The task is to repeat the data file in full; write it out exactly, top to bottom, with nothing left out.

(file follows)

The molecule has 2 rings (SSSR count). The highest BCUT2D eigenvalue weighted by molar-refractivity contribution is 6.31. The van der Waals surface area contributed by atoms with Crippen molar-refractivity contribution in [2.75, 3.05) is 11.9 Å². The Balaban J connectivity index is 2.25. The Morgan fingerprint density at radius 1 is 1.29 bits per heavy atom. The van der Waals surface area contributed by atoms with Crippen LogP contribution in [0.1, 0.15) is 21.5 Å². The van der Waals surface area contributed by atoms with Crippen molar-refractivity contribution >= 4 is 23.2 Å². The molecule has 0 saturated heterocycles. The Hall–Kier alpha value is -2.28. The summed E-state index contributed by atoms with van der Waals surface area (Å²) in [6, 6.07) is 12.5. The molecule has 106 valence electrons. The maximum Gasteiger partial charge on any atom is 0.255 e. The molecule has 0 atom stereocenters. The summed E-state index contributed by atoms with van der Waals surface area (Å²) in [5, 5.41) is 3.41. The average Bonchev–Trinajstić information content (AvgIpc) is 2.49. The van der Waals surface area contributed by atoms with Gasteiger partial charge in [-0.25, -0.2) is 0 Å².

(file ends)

The molecule has 2 rings (SSSR count). The highest BCUT2D eigenvalue weighted by molar-refractivity contribution is 6.31. The van der Waals surface area contributed by atoms with Crippen molar-refractivity contribution in [2.75, 3.05) is 11.9 Å². The Balaban J connectivity index is 2.25. The Morgan fingerprint density at radius 1 is 1.29 bits per heavy atom. The van der Waals surface area contributed by atoms with Crippen LogP contribution in [0.1, 0.15) is 21.5 Å². The van der Waals surface area contributed by atoms with Crippen molar-refractivity contribution >= 4 is 23.2 Å². The molecule has 0 saturated heterocycles. The Hall–Kier alpha value is -2.28. The summed E-state index contributed by atoms with van der Waals surface area (Å²) in [6, 6.07) is 12.5. The molecule has 106 valence electrons. The maximum Gasteiger partial charge on any atom is 0.255 e. The molecule has 0 atom stereocenters. The summed E-state index contributed by atoms with van der Waals surface area (Å²) in [5, 5.41) is 3.41. The average Bonchev–Trinajstić information content (AvgIpc) is 2.49. The van der Waals surface area contributed by atoms with Gasteiger partial charge in [-0.25, -0.2) is 0 Å².